Last weekend, my mum and I went to Nice. Originally, we had planned a weekend of Christmas shopping in London, but in a last minute decision to evade the festive season crowds, we booked a trip to the winter sun. I had expected the weather to be much milder and sunnier than in the UK – not difficult – but sat outside a little cafe, enjoying a glass of wine and a plate of tartines without the need to wear a jacket, I was surprised at just how warm it was! Not packing my sunglasses turned out to be a huge mistake.
This was my 6th or 7th trip to Nice – I’m fortunate enough to have a very good friend from the area with whom I spend a week or two almost every summer – but this was my first time visiting in the low season. The streets were calm, roads clear and restaurants deserted. Well, almost… Where there is great food, you will always find people. After wandering around the streets of central Nice, we stumbled upon a gem. Tucked away just off of the main square, Place Massena, through a little archway, the warm glow of La Maison de Marie pulled in locals and the few low season tourists alike. I believe that the atmosphere of a restaurant is equally important as the food and Le Maison de Marie felt like home. It had exceptional service, friendly staff, the hum of chatter from joyful diners and the clinking of pots and pans from the kitchen .
The waiter took our coats, brought us an amuse-bouche of black olive tapenade and mini crostini, and talked us through the menu before leaving us to make our choices. Mum and I shared two starters. A lover of seafood, the scallop carpaccio (€17) with coriander and crunchy julienne carrot, drizzled with olive oil, immediately stood out. And one of my favourite Provençale dishes, petits farcis (€14), was also on the menu, something I insisted my mum had to try. The scallop dish was melt in the mouth, beautifully complemented by the fragrant coriander and sweet carrot. The farcis were juicy, rich and packed with flavour. There was a selection of courgette, tomato, onion, pepper and baby aubergine, all roasted to sweetness and accompanied by a fresh green salad and crispy crêpe (which it didn’t really need, but made for an elegant plate decoration).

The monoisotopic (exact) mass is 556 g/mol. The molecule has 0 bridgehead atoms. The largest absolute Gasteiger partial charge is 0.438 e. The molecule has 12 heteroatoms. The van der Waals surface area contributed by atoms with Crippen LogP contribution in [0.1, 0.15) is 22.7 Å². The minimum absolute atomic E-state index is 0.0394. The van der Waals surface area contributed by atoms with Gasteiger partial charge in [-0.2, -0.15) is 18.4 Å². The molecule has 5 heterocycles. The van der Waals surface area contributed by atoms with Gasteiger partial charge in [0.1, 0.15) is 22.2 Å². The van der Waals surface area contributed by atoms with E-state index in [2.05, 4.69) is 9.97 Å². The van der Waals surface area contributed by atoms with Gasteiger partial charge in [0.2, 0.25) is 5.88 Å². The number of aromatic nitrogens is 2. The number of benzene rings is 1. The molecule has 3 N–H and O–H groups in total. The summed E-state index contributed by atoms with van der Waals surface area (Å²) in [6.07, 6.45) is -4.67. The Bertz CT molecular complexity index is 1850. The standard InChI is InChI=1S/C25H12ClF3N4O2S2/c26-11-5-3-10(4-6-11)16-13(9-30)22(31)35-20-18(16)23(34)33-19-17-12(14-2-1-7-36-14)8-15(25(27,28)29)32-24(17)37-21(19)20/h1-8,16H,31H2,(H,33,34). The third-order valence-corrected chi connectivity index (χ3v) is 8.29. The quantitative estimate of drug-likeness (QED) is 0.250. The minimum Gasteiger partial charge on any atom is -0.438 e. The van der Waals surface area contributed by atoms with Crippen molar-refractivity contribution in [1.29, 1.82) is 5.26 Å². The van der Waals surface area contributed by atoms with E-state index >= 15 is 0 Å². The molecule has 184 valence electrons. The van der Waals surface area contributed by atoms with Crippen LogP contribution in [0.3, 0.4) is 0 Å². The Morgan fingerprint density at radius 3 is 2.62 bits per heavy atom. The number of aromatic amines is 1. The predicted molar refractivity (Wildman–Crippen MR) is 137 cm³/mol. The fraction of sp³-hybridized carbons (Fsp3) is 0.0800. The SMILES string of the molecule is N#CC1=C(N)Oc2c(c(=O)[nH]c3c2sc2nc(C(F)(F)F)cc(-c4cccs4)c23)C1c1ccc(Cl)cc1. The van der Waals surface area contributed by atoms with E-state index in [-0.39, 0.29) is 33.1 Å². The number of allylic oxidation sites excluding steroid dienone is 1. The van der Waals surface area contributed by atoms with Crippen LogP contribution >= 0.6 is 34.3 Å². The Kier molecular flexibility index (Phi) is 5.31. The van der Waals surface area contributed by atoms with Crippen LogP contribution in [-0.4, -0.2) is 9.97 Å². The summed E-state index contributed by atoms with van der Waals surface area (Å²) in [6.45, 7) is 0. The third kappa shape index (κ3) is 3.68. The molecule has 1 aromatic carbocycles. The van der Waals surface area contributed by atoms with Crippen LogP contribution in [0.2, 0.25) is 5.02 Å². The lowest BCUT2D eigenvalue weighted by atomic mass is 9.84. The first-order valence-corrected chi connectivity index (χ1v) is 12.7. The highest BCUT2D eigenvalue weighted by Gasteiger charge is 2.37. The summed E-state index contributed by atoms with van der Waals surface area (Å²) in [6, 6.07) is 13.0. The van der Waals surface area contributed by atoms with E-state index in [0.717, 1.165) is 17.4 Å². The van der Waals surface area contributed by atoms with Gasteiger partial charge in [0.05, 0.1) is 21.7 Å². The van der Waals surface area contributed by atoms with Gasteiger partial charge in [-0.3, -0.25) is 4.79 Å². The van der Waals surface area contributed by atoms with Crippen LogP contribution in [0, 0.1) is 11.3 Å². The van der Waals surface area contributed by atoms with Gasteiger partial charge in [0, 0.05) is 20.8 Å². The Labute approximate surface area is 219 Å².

An irresistible description of the seafood cassoulet (€30) – traditionally a sausage and bean dish from Toulouse – by our waiter had both mum and I choosing this dish as our main. The portion was extremely generous – with enough fish for two, if not three, people – but it was so delicious that I finished every mouthful and forewent dessert. A base of creamy butter beans in a herby tomato and thyme sauce, infused with smokey pork belly, was topped with a delicate scallop, three large mussels, a fillet of salmon and a fillet of smoked sea bream, both with a wonderfully crispy skin and all pan-fried in silky butter. Thyme is not a flavour I would usually pair with seafood, but it worked well with the sweet smoked fish and punchy seafood flavours.
We paired our meal with a bottle of Corsican Domaine de la Punta white; a dry yet fruity and lively wine.
We ended the evening with a stroll along with beachfront – the perfect end to a wonderful meal and our last day in the Côte d’Azur.
La Maison de Marie
5 Rue Massena
T: 0033 (0)4 93 82 15 93
Open 12:00pm-14:00-pm and 19:00pm-23:00pm daily